Liver Transplant Waiting Lists
Tue, 5/18/2010 10:56 AM
One of the most confusing parts of organ transplant is the waitlist. How organs are allocated, or distributed appropriately, is a complex process. Each organ on the transplant list uses a different system for allocation, that is, the way hearts are distributed is different from livers, which is different from kidneys. The allocation of livers for transplantation is based on the Model for End Stage Liver Disease, or MELD, score. The higher the MELD score, the sicker the patient is from their liver disease.
This score is completely free of human bias and is calculated from three blood tests. These blood tests include creatinine, a measure of kidney function; total bilirubin, a measure of liver function; and INR, a measure of how well the liver is making factors that help the blood clot. These three values are entered into a complex mathematical equation to determine the MELD score. Time on the waitlist only becomes a factor in liver transplantation when two patients have the same MELD score, thus being equally sick, then the patient who has been sicker for a longer time period would get the liver first. Patients can qualify for extra MELD points in a few very defined situations in which the patient’s chance of dying sooner is high. Some of these situations include the presence of liver cancer, low blood sodium or acute liver failure in which the patient will likely die in a few days without a liver transplant.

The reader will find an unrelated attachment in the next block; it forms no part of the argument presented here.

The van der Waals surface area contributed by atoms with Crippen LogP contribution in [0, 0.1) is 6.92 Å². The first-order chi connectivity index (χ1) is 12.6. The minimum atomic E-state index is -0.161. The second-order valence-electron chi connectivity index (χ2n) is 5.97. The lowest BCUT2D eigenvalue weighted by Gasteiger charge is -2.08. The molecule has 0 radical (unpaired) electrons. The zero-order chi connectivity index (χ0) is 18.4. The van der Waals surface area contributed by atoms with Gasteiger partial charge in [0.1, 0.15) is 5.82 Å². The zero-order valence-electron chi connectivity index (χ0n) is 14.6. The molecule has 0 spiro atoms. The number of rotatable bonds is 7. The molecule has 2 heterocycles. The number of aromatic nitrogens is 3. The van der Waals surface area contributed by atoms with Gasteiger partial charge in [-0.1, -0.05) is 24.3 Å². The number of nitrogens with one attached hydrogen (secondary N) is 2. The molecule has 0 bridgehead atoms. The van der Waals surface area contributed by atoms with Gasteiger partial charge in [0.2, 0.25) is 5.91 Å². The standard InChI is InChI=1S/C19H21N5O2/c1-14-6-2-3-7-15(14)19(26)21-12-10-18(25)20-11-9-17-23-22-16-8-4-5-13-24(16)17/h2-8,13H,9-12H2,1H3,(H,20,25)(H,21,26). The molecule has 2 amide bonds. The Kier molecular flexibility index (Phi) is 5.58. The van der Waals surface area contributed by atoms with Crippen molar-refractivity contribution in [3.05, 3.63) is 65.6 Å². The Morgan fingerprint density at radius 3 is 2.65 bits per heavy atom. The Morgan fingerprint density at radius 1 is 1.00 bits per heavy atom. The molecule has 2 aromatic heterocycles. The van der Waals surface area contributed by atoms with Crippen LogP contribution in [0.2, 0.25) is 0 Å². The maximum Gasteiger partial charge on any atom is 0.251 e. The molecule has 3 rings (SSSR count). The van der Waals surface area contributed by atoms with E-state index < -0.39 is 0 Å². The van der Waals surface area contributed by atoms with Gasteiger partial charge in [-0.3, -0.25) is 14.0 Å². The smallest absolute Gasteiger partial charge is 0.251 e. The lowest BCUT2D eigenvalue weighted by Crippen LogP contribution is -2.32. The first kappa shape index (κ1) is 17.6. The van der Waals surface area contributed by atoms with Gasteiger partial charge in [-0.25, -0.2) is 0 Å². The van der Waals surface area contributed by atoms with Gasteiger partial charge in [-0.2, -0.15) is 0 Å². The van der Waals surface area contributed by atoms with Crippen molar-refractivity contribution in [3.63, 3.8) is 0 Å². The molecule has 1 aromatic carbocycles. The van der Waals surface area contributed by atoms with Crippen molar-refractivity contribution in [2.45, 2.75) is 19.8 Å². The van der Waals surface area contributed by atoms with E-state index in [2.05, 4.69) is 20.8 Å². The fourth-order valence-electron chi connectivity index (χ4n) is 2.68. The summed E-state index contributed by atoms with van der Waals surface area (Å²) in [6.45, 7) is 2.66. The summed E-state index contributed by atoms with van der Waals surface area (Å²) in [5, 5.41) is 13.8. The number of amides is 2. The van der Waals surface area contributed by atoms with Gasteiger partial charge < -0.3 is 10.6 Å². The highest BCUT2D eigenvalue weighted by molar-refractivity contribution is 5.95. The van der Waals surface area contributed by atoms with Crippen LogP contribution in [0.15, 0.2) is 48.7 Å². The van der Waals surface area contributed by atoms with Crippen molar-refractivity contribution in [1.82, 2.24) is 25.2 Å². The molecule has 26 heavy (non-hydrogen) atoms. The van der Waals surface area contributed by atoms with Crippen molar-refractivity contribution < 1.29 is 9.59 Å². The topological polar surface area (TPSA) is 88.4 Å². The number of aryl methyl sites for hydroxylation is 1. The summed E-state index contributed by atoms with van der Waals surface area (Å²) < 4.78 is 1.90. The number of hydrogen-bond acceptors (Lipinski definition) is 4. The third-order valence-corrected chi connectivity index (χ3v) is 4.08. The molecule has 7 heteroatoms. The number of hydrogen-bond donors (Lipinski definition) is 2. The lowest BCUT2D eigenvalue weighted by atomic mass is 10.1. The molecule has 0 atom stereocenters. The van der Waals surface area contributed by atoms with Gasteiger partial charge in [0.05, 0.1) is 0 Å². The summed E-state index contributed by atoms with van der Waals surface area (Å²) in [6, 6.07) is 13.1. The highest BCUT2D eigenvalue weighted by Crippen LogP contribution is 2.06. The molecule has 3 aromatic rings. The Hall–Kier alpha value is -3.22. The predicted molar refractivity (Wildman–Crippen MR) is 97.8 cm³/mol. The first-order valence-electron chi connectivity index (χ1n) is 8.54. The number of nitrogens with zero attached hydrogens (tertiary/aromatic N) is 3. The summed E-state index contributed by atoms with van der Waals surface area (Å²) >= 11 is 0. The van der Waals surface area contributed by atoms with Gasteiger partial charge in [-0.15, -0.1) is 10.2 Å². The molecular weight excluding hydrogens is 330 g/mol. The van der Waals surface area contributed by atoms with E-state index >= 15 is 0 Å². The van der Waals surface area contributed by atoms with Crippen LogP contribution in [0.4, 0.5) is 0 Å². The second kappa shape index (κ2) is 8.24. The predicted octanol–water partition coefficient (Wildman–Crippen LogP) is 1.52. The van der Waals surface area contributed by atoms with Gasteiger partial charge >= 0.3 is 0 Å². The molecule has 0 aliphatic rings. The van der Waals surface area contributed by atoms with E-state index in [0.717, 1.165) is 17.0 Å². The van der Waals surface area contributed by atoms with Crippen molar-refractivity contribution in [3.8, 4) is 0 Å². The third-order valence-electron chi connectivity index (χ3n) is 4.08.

Once these scores are determined they are entered into a nationwide database of waitlisted patients. The MELD scores are updated on a mandated schedule or when the patient’s condition worsens. When a liver becomes available it is offered within its geographical region to the sickest patients with the corresponding blood type first.
So basically, liver allocation is based on MELD score. A higher MELD score indicates a sicker patient. The higher the MELD score the higher the patient will be on the waiting list and thus more likely to get a donor liver sooner. Liver allocation is a complex process but with the addition of the MELD score as the waitlist criteria there is little room for human bias or “favoritism” in determining who gets the transplant and when.
Amanda Dean is a Nurse Practitioner at the Pre-Transplant Clinic. For more information contact the Methodist University Hospital Transplant Institute in Memphis, Tennessee at email@example.com. All opinions expressed here are those of their authors and not of their employer. Information provided here is for medical education only. It is not intended as and does not substitute for medical advice. Locate a transplant surgeon in Tennessee or call 888.777.5959 for more information.
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